A quarter century ago today, in Beijing's Tiananmen Square, nothing happened.

That's right. Typing in '6/4' or other sensitive queries, a mainland Chinese today would find very little on her cursory internet search. Digging a little deeper, she might turn up 'political disturbance'. If she were more determined and used a VPN service to bypass the Great Firewall, only then could she see Tank Man. 'Tiananmen' is a taboo topic in China, and the sensitivity seems to rise every year, especially on this 25th anniversary.

But outside mainland China, 'the incident' (as it is known) is memorialised, and there is a lot to be understood from these observances.

Every year on the evening of 4 June, in Hong Kong's Victoria Park, thousands or tens of thousands (oddly, police and organisers never seem to agree on the turnout) gather for a quiet candlelight vigil. This year, an especially large crowd is expected. That Hong Kong — a special administrative region under Beijing — allows such freedom of political expression is, in itself, positively remarkable. Democracy advocates want to keep alive the memory of Tiananmen lest Hong Kong lose its own liberty. A patriotic counter-rally, which seems to get more numerous and well organised by the year, turns up with pro-government banners. A similar dynamic plays out more noisily in Taiwan, which has its own internal struggle over authority, sovereignty and ties with China.

It is a striking contrast with the mainland, where there will be no remembrance, just thousands of edgy police pacing the Square. Tiananmen has thus become the emotional lens through which people view all Chinese politics. But it is a flawed prism, for Tiananmen is a complex and troubled topic.

I worked in Beijing during those strange, quiet years of the early 1990s. That was when Chang'an Avenue was still a swirl of bicycles and the Great Wall Sheraton was the most lively place in town. If Chinese were traumatised by the events of 1989, they didn't show it. If anything, Beijing felt less oppressive than it does today. The young people working with me had no interest in history; they looked forward. Even today, there seems to be a genuine lack of interest in the recent past, and it is true that most Chinese are satisfied with — or at least they respect — their social compact with the Communist Party.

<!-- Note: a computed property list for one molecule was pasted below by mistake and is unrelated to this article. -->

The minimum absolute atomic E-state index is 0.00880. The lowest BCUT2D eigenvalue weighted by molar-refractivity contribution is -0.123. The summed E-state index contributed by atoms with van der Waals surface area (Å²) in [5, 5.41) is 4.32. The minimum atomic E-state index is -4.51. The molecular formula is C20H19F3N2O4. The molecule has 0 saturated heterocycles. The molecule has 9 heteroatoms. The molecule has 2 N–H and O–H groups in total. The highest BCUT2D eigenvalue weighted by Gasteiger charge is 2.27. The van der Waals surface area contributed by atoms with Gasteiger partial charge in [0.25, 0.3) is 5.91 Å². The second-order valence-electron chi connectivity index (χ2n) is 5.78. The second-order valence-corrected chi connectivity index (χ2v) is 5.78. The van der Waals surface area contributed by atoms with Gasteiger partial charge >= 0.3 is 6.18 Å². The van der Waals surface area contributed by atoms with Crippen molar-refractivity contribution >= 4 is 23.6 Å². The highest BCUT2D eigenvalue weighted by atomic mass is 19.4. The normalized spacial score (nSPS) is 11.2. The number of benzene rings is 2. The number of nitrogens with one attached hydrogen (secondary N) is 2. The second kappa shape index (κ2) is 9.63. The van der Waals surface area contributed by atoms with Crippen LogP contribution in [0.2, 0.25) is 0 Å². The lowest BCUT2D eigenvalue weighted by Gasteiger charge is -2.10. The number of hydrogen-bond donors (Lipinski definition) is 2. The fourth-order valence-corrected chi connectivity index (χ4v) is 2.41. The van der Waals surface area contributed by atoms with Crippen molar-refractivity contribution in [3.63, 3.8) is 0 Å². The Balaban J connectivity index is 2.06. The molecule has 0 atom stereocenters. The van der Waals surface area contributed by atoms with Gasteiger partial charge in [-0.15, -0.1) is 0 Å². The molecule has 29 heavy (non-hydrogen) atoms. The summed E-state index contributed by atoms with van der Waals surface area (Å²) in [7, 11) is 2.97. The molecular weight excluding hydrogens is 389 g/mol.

Some of the icons of the Tiananmen student movement turned out to be not so heroic or principled after all (superb profile here). Many of my Chinese peers, including some who grew up among them and who also went to America, despise the student leaders. They are variously viewed as traitors, mercenaries, or (worst of all) phonies. The diverse reaction to Tiananmen, its actors and its aftermath says much about the complicated political currents running through Chinese society. Of course, many of the middle-class Chinese who have benefited from the Communist Party's stability and the twenty-fold increase in GDP since 1989 are naturally disposed to the status quo. As ever, the rural revolutionary elites have become the new urban conservative elites.

The Chinese as a nation don't welcome rebellion and luan (chaos). Hong Kong's candlelight marchers, ostensibly the ones who care most about democracy, number just a few percent of the population. Pragmatic Hong Kongers would more likely be enraged by, say, a bank collapse, or a real personal infringement of their rights. Indeed, half a million did march in 2003 against Article 23, a new 'state security' law promulgated by Beijing. This was a rare 'don't tread on me' message from an historically apathetic population. Article 23 lies dormant for now, and Beijing seems in no hurry to propose it again; after all, it is hardly facing a crisis of sedition and subversion in Hong Kong. On the mainland, social unrest, by the Communist Party's own admission, is widespread and rising, but is directed largely at local issues like pollution, not at the Party's central authority.

Perhaps the strangest thing is this: given the legitimacy today of China's government, why is it so deeply sensitive about Tiananmen? Even at the time, the Party 'knew it had little to fear from reprisals by the United States, which it predicted would take no real countermeasures.' Wouldn't public trust actually be enhanced by an truthful assessment of 1989? Certainly most Hong Kongers think so. I suspect the verdict of many Chinese would be something like that of the American Civil War: it was a terrible tragedy but it was necessary for the long-term stability of the country, and it has been vindicated by sheer achievement.

Perhaps Beijing fears a reconciliation over Tiananmen might unravel into a broader inquiry into events like the Cultural Revolution and the Great Leap Forward. Perhaps, after all, it is best to let sleeping dogs lie. Yet there is a danger in the deliberate erasure of historical memory, one that is brilliantly witnessed by David Satter in post-Soviet Russia. Ignorance descends into nihilism, and nihilism into brutality. The ongoing stalemate over national history textbooks here in Hong Kong is partly about how to view Tiananmen and its legacy. An honest reckoning still seems far off.

Photo by Flickr user 69.